JERUSALEM (Reuters) - Britain’s Prince Charles paid homage on Thursday to his grandmother, Princess Alice, for sheltering Jews in Nazi-occupied Greece, saying the royal family took great pride in Israel’s recognition of her heroism in the Holocaust.
Charles, first in line to the British throne, was addressing a Holocaust memorial ceremony attended by some 40 world leaders in Jerusalem.
“I have long drawn inspiration from the selfless actions of my dear grandmother, Princess Alice of Greece, who in 1943 in Nazi-occupied Athens, saved a Jewish family by taking them into her home and hiding them,” the prince said at the forum in the Yad Vashem Holocaust memorial centre.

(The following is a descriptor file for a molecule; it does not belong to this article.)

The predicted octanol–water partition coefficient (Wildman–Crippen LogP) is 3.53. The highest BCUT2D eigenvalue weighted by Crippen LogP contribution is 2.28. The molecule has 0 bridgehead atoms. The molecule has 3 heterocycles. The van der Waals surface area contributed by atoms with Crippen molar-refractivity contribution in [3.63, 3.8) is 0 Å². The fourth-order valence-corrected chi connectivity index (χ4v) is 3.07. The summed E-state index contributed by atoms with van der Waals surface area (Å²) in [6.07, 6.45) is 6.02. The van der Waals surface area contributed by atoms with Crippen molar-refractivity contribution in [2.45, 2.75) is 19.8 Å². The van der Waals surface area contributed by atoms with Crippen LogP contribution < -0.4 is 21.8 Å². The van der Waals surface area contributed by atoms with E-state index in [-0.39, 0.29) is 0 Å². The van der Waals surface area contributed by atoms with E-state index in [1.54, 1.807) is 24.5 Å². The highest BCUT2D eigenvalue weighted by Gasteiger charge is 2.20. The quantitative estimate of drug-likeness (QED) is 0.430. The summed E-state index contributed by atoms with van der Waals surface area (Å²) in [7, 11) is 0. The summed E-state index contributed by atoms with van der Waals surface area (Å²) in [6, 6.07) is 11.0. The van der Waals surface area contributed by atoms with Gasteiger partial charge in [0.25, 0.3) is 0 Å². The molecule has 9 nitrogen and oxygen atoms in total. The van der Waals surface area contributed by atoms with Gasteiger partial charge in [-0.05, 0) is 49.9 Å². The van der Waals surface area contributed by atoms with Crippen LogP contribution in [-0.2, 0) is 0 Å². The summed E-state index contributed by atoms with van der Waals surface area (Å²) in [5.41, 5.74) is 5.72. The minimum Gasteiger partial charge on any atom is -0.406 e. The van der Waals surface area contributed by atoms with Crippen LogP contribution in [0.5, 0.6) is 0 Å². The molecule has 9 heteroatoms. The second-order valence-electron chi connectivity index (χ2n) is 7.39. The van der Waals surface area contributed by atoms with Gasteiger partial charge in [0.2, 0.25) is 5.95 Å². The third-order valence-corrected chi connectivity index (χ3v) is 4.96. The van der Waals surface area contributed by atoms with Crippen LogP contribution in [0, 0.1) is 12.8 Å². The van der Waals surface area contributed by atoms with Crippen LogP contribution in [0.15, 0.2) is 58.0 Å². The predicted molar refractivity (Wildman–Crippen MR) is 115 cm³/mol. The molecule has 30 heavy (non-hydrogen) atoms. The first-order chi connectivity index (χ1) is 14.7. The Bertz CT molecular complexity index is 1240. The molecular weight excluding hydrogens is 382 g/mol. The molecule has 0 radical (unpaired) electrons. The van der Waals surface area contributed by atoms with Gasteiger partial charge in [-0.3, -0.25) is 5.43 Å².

“My grandmother, who is buried on the Mount of Olives, has a tree planted in her name here at Yad Vashem and is counted as one of the Righteous Among the Nations ... a fact which gives me and my family immense pride.”
Princess Alice of Battenberg and Greece was the mother-in-law of Britain’s Queen Elizabeth. A devout Christian, she died in London in 1969 and had asked to be buried in Jerusalem, next to her aunt, who like Alice had become a nun and founded a convent.
In 1993, the princess received the highest honour Yad Vashem bestows on non-Jews for hiding three members of the Cohen family in her palace in Athens during World War Two.
Earlier on Thursday, Charles met Israel’s President Reuven Rivlin and expressed a commitment to combat anti-Semitism.
Reporting by Jeffrey Heller; Editing by Gareth Jones